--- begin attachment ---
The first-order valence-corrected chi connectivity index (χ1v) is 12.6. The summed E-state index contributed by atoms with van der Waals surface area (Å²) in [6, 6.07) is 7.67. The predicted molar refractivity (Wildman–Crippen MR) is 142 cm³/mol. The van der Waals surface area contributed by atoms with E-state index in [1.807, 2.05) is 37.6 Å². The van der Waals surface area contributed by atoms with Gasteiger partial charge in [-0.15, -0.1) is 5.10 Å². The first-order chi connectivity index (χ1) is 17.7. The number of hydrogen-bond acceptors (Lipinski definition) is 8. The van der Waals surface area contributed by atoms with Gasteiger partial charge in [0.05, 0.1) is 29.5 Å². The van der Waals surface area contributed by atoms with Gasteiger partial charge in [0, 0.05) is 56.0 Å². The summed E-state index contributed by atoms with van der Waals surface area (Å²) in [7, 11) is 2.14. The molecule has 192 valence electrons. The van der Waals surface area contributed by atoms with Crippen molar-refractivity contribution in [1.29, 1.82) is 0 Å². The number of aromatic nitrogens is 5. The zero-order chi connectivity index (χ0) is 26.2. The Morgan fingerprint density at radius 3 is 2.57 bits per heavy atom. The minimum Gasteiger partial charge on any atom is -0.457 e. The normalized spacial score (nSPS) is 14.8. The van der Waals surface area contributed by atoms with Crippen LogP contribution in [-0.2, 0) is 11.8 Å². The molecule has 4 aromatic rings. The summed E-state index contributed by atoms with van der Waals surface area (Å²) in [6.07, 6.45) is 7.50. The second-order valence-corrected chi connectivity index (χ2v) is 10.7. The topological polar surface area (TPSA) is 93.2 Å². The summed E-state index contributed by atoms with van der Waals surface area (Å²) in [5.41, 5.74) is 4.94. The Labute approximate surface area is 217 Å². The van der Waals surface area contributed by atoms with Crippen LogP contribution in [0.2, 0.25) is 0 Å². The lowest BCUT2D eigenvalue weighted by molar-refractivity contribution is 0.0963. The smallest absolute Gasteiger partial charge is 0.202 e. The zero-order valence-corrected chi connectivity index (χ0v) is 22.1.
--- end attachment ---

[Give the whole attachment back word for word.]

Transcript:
The first-order valence-corrected chi connectivity index (χ1v) is 12.6. The summed E-state index contributed by atoms with van der Waals surface area (Å²) in [6, 6.07) is 7.67. The predicted molar refractivity (Wildman–Crippen MR) is 142 cm³/mol. The van der Waals surface area contributed by atoms with E-state index in [1.807, 2.05) is 37.6 Å². The van der Waals surface area contributed by atoms with Gasteiger partial charge in [-0.15, -0.1) is 5.10 Å². The first-order chi connectivity index (χ1) is 17.7. The number of hydrogen-bond acceptors (Lipinski definition) is 8. The van der Waals surface area contributed by atoms with Gasteiger partial charge in [0.05, 0.1) is 29.5 Å². The van der Waals surface area contributed by atoms with Gasteiger partial charge in [0, 0.05) is 56.0 Å². The summed E-state index contributed by atoms with van der Waals surface area (Å²) in [7, 11) is 2.14. The molecule has 192 valence electrons. The van der Waals surface area contributed by atoms with Crippen molar-refractivity contribution in [1.29, 1.82) is 0 Å². The number of aromatic nitrogens is 5. The zero-order chi connectivity index (χ0) is 26.2. The Morgan fingerprint density at radius 3 is 2.57 bits per heavy atom. The minimum Gasteiger partial charge on any atom is -0.457 e. The normalized spacial score (nSPS) is 14.8. The van der Waals surface area contributed by atoms with Crippen LogP contribution in [-0.2, 0) is 11.8 Å². The molecule has 4 aromatic rings. The summed E-state index contributed by atoms with van der Waals surface area (Å²) in [6.07, 6.45) is 7.50. The second-order valence-corrected chi connectivity index (χ2v) is 10.7. The topological polar surface area (TPSA) is 93.2 Å². The summed E-state index contributed by atoms with van der Waals surface area (Å²) in [5.41, 5.74) is 4.94. The Labute approximate surface area is 217 Å². The van der Waals surface area contributed by atoms with Crippen LogP contribution in [0.2, 0.25) is 0 Å². The lowest BCUT2D eigenvalue weighted by molar-refractivity contribution is 0.0963. The smallest absolute Gasteiger partial charge is 0.202 e. The zero-order valence-corrected chi connectivity index (χ0v) is 22.1.